Company of Heroes 2's worst missions feel like they're backwards: instead of playing the plucky, clever underdogs, you're upgraded to the role of military colossus, infinite resources hurled at the brick wall until sheer erosion cracks a hole. It suffers most as a game when it's trying to tell its weighty story. Cutscenes tell the tale of Isakovich, a soldier turned journalist who documents the heroism of average men and women sent to their deaths. It's a worthy and true tale – one of traitors and egotists killing their own people – but it's almost entirely undone by cutscenes that look like they were made in 1945.
They're not rendered in the game's engine and they're not fancy CG, looking more like some terrible Xbox shooter, animated as if their actors were having their emotions signed to them off-stage a minute too late. Isakovich watches in Stalingrad as a commissar gives a machine gunner the order to shoot retreating troops. The gunner pauses for a moment before turning awkwardly on the spot, grinning like he's been told a joke, and shooting all his mates. There's historical poignancy in there but it staggers under clumsy delivery methods.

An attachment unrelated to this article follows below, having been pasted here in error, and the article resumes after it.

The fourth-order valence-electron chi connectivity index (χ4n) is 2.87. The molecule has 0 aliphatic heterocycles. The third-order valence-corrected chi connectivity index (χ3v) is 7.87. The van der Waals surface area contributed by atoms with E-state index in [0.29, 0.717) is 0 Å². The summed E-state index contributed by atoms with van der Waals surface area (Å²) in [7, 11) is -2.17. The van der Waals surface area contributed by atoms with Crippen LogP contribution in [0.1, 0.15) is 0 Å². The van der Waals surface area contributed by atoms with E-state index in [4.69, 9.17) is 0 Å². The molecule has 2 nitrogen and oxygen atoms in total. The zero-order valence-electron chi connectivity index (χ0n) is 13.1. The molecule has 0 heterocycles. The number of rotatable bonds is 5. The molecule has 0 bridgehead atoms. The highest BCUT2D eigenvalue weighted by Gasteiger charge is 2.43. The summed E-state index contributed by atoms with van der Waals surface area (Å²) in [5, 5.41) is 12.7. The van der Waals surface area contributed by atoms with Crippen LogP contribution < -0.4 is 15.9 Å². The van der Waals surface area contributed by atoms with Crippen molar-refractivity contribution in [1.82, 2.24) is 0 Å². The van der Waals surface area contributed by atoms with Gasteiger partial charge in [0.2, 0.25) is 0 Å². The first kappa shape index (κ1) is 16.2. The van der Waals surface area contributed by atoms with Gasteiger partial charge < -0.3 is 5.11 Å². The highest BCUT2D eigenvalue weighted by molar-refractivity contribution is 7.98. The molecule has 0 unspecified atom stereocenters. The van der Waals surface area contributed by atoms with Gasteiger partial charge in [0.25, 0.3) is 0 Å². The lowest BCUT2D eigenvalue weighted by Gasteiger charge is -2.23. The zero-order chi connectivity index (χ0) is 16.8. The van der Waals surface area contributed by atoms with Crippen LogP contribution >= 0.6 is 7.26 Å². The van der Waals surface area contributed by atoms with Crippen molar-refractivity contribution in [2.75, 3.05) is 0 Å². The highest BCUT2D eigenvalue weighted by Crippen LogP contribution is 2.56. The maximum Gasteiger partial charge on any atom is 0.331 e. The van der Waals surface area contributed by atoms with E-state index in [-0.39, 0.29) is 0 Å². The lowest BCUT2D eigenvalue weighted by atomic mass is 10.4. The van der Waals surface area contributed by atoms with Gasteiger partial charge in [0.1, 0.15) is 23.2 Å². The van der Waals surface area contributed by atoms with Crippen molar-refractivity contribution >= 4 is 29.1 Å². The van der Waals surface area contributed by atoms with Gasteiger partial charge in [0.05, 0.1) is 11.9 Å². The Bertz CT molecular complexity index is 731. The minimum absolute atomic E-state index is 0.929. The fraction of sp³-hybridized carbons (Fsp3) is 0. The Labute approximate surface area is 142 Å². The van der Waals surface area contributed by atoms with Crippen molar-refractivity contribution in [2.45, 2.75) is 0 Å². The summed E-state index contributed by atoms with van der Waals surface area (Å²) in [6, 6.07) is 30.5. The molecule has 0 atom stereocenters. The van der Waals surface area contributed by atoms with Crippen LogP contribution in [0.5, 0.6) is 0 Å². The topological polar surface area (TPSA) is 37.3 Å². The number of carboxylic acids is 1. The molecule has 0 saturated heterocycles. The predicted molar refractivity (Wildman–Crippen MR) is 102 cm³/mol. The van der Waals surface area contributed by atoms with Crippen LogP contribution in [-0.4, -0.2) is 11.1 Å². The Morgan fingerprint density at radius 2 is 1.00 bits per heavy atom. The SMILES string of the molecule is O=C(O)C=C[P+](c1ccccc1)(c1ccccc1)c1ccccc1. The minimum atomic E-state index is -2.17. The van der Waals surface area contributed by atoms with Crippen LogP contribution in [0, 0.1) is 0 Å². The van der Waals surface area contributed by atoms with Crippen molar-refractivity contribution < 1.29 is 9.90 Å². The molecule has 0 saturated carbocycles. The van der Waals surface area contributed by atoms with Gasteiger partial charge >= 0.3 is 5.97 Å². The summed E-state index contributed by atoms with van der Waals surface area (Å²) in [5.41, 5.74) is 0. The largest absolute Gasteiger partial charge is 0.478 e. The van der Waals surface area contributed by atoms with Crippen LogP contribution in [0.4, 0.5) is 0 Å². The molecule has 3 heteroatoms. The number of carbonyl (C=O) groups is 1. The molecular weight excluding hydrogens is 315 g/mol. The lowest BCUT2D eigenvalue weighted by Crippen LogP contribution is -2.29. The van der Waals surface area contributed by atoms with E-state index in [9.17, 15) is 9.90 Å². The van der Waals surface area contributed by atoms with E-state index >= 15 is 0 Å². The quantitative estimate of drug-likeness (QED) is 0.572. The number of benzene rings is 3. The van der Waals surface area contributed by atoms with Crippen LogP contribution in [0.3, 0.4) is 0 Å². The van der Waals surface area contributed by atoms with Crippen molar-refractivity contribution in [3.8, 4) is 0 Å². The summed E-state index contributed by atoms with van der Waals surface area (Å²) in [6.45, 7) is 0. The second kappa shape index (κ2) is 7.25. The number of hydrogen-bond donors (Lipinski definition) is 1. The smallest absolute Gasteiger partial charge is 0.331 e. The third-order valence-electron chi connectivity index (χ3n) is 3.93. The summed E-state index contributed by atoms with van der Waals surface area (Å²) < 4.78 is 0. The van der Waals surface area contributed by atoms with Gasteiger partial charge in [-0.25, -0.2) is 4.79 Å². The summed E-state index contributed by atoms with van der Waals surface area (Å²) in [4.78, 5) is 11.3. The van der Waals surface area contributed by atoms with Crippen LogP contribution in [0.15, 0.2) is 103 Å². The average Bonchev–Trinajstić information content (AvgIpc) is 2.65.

The burden of history weighs particularly heavily on the early quarter of the campaign. With the Germans pushing into Russia, the Soviet forces are in full retreat, meaning many missions aren't won so much as vacated. One asks you to flee the map, burning villages as you go. Another cast me into one final Soviet-held capture point with a broken and scattered force, before flashing up my next objective: 'hold out against waves of enemies: 0/10'. I managed to hold out against a glorious zero waves on my first go, and as my men were pulverised and the screen faded to black, I planned how better to spread them out to hold the line. I was surprised to see the words 'mission complete'. It certainly didn't feel that way.